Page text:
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Last edited 08 Mar 2021
The second edition of The Dictionary of Urbanism by Rob Cowan, published in 2020, suggests that ‘causey’ might refer to:
- Mainly Scotland and the north of England - A street or pavement, usually one paved with cobbles rather than flags.
- A cobble.
- A causeway.
- To pave, particularly down the centre of the street. Example: ‘By [the] mid 1700s most of the streets in the Old Town were setted or “causeyed” (applied to where they were paved down the middle with drains on either side)’ (from Edinburgh Standards for Streets, 2006).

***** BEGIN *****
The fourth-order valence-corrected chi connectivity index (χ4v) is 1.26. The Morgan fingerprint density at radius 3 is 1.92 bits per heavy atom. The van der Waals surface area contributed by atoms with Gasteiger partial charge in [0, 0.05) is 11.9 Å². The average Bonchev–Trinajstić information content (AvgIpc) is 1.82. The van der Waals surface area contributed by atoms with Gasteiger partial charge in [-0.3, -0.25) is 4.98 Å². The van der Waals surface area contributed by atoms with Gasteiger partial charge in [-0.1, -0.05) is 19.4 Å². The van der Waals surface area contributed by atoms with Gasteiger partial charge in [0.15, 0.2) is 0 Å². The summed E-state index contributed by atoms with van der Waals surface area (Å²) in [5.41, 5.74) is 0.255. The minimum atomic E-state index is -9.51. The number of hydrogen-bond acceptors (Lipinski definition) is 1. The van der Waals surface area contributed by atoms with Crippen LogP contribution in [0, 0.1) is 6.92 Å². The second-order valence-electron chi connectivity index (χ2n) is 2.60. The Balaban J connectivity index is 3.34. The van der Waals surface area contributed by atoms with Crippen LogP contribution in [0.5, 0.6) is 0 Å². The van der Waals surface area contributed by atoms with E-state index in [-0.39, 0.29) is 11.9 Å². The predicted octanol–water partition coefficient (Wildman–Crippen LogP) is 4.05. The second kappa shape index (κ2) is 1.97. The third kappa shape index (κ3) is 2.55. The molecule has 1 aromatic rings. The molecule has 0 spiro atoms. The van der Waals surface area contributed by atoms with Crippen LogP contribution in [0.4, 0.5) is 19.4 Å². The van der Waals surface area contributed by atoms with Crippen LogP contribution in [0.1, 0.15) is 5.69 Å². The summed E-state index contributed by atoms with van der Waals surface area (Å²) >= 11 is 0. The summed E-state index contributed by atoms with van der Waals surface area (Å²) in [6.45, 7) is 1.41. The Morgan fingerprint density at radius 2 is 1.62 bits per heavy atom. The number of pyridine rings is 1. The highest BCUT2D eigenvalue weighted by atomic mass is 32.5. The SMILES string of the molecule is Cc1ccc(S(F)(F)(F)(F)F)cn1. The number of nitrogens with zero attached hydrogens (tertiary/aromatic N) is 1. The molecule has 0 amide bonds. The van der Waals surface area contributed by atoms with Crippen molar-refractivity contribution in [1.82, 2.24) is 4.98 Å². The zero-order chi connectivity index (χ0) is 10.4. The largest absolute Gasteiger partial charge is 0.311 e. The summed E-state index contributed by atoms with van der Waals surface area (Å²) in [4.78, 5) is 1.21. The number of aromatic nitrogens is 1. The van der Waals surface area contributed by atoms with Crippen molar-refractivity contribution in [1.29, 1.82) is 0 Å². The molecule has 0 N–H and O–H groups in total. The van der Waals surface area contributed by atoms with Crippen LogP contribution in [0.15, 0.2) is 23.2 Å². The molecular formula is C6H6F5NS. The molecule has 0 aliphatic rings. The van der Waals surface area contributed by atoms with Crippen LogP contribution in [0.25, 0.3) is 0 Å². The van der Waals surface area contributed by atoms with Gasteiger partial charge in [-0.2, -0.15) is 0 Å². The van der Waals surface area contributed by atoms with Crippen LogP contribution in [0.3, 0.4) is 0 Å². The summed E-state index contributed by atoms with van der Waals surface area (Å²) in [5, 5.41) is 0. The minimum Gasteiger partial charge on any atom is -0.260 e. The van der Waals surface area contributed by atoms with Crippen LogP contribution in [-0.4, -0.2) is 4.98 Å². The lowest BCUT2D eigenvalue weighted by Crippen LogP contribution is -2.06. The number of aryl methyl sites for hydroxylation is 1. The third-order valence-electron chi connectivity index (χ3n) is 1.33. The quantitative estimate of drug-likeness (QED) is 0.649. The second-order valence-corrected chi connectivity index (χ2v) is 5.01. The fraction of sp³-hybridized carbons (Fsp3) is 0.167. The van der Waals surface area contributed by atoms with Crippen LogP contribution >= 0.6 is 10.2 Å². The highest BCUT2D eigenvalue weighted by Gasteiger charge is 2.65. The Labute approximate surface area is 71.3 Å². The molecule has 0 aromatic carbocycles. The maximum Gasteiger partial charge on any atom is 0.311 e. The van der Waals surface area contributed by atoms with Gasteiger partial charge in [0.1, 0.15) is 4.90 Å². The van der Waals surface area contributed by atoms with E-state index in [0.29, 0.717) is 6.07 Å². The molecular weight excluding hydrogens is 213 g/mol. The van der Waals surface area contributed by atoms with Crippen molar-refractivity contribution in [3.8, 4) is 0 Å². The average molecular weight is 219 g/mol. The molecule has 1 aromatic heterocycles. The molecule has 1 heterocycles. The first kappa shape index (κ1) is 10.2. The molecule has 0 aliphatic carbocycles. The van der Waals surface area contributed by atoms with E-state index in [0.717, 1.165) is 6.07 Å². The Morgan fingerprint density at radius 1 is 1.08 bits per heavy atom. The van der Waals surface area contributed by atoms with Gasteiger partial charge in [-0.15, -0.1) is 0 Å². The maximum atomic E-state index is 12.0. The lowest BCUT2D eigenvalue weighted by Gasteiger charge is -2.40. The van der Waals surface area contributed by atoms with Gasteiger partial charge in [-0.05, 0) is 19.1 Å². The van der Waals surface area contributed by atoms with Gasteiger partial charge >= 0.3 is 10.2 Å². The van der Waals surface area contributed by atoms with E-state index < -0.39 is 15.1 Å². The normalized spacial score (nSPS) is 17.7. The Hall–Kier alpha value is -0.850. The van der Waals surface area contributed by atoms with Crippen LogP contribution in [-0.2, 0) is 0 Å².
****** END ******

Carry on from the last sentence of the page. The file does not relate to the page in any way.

The word comes from 'causeway'.
Crown o' the causey (Scots) refers to: ‘The middle of the street. The 2006 guide Edinburgh Standards for Streets writes that in Edinburgh’s Old Town ‘crowns of the causeway (a ridge or crown along the centre of a road) was [sic] removed and levelled along with other subsequent improvements in the late 1700s’. ‘
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